Two days ago, Brad DeLong published an unfortunate post with an even more unfortunate title – “G?nter Grass minimizes the Holocaust” – in which he harshly criticised the German Nobel laureate G?nter Grass and even called him “Nazi scum”, an accusation he retracted later following intense criticism on his own blog as well as on others, including Crooked Timber – for statements he made in a radio address on German NDR radio a couple of days ago (“Freiheit nach B?rsenma?” – mp3 in German, read by himself, text in German (via DIE ZEIT), English translation) which was later translated and reprinted by the New York Times on May 7, the day before the 60th anniversary of VE-day.
While I don’t like most of G?nter Grass’ recent public “grumpy-old-nobel-laureate” statements including the one at hand (and, I’ve said so already), it is almost self-evidently bizarre to accuse him of sympathy for authoritarianism of any kind, just as the immediate partly angry reaction to Brad’s post indicates.
Yet what seems to have been overlooked so far is that the timing of the NYT op-ed is probably the original sin in this matter. While Brad’s post clearly illustrates a strange lack of verbal inhibition for someone of his standing given his apparent lack of important contextual knowledge, his reading of the article was most certainly influenced by the date on which it appeared. Of course it is almost natural to believe that a German author, writing in the NYT on May 7, would be mainly concerned with the era that ended on VE-day, not the one that began. Even taking into account that allusions and cultural contexts used in Grass’ speech must be lost in translation, had Grass been predominantly concerned with the Nazi dictatorship, not explicitly referring to the Holocaust would have mattered a lot more than it does with respect to the time thereafter. But Grass was mainly concerned with the latter.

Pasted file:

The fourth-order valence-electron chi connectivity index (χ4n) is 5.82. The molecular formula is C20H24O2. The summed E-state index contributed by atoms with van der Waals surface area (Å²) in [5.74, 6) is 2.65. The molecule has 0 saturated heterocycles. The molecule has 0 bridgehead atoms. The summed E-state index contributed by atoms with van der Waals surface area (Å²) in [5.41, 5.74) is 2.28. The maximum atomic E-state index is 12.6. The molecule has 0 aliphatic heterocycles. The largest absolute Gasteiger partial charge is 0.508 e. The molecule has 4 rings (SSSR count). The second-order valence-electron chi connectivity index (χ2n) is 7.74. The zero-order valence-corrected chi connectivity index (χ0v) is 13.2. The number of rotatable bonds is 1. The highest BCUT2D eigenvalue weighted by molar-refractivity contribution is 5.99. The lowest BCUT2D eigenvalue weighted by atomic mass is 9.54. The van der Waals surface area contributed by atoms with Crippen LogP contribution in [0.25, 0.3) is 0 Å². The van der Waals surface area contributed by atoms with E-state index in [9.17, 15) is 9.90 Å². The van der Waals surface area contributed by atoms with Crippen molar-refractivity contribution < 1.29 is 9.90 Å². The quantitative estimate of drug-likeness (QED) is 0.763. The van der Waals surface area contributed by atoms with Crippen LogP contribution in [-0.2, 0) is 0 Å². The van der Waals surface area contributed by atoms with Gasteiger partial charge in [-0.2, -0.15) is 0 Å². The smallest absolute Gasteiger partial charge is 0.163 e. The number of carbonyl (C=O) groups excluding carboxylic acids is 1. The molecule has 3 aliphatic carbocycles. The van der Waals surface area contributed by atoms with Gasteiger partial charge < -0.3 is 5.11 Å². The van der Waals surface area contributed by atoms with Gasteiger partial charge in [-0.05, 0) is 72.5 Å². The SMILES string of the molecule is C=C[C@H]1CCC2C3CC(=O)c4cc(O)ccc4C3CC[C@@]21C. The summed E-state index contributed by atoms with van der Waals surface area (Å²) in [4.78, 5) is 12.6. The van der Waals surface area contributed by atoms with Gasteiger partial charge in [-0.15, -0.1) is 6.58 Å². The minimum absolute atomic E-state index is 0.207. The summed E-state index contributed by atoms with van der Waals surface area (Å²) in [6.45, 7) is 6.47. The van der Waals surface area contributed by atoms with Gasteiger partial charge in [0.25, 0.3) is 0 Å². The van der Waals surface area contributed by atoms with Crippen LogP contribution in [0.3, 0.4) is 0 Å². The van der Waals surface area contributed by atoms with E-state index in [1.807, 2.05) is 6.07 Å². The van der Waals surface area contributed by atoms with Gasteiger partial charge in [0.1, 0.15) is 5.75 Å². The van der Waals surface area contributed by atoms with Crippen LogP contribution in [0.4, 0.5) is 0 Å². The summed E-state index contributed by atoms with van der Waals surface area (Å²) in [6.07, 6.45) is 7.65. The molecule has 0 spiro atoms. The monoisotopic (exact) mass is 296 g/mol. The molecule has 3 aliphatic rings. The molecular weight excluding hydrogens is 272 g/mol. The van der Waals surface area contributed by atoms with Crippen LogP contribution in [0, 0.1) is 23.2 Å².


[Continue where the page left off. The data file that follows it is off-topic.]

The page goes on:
In a sense, Brad probably made the same mistake the NYT editors made: They haven’t realized to which extent the current economic problems, and political narratives, are influencing the way Germany is remembering its past. For the first time that I can remember, Germany is not only looking back to the before 1945, not only comparing its presence to the Nazi-era, but also comparing it to misty-eyed memories times of the economic miracle, “les trentes glorieuses”, the “Modell Deutschland”.
There is a beginning new sense of a presence that is different from the post-war era, more so than at any point after 1989. It is enlightening in this respect to compare the remembrance speech of Richard v. Weizs?cker in 1985 with the one given by President K?hler last Sunday. There are only marginal differences, reflecting different generational approaches to the before May 8. But I don’t think I have ever heard a commemoration speech on May 8 reminding Germans how fast the achievements of the past can be lost – as opposed to the reminder to “never let it happen again”.
May 8 is a complicated and important watershed for Germany in so many ways that it can easily be applied in a number of discourses. What G?nter Grass did – and what Brad Delong probably could not see – was using the date to reflect about the time thereafter.
Of course, there will always be occasions and dates that will remain less ambiguous – as yesterday’s official opening of Peter Eisenman’s Holocaust memorial in Berlin. And I bet Grass was there, too.